The active agent can be formulated into preparations for injection by dissolving, suspending or emulsifying them in an aqueous or nonaqueous solvent, such as vegetable or other similar oils, synthetic aliphatic acid glycerides, esters of higher aliphatic acids or propylene glycol; and if desired, with conventional additives such as solubilizers, isotonic agents, suspending agents, emulsifying agents, stabilizers and preservatives.
The active agent can be utilized in aerosol formulation to be administered via inhalation. The compounds of the present invention can be formulated into pressurized acceptable propellants such as dichlorodifluoromethane, propane, nitrogen and the like. Furthermore, the active agent can be made into suppositories by mixing with a variety of bases such as emulsifying bases or water-soluble bases The compounds of the present invention can be administered rectally via a suppository. The suppository can include vehicles such as cocoa butter, carbowaxes and polyethylene glycols, which melt at body temperature, yet are solidified at room temperature.
Unit dosage forms for oral or rectal administration such as syrups, elixirs, and suspensions may be provided wherein each dosage unit, for example, teaspoonful, tablespoonful, tablet or suppository, contains a predetermined amount of the composition containing active agent. Similarly, unfit dosage forms for injection or intravenous administration may comprise the active agent in a composition as a solution in sterile water, normal saline or another pharmaceutically acceptable carrier.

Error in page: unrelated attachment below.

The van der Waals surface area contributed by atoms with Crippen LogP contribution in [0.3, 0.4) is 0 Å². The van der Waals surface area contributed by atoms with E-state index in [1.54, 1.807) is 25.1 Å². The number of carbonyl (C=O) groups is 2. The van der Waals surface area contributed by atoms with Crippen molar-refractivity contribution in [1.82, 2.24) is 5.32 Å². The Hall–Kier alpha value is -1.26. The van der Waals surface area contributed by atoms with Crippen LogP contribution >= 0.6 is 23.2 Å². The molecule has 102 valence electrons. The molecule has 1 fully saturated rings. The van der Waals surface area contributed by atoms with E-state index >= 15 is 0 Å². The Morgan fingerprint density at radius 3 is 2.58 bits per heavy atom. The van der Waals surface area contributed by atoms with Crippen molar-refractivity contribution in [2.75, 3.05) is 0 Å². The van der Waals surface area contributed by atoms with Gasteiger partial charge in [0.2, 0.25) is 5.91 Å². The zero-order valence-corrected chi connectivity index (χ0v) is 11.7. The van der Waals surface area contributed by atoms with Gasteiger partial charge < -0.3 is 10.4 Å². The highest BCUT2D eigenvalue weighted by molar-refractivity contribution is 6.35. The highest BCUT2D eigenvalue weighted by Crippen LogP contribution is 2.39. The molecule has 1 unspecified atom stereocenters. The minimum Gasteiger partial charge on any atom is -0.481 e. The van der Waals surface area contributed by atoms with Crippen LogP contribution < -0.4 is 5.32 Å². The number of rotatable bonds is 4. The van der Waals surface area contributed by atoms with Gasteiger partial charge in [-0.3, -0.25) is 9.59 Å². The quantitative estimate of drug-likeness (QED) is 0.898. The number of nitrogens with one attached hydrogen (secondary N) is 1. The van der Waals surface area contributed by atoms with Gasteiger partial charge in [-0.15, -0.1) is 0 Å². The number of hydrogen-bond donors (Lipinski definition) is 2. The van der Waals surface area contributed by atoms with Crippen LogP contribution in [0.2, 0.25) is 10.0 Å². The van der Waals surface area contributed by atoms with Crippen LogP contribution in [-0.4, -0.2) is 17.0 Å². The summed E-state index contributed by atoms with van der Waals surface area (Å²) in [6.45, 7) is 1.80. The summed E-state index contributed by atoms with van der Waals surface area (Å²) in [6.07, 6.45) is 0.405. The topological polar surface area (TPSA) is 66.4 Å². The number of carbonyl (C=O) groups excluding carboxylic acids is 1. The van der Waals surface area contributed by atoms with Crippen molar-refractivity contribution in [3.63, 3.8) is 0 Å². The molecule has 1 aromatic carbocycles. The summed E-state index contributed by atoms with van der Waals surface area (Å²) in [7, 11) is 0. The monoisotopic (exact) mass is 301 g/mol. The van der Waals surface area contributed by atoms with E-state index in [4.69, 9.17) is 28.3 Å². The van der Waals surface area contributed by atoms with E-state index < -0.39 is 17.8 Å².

The term “unit dosage form,” as used herein, refers to physically discrete units suitable as unitary dosages for human and animal subjects, each unit containing a predetermined quantity of compounds of the present invention calculated in an amount sufficient to produce the desired effect in association with a pharmaceutically acceptable diluent, carrier or vehicle. The specifications for the novel unit dosage forms of the present invention depend on the particular compound employed and the effect to be achieved, and the pharmacodynamics associated with each compound in the host.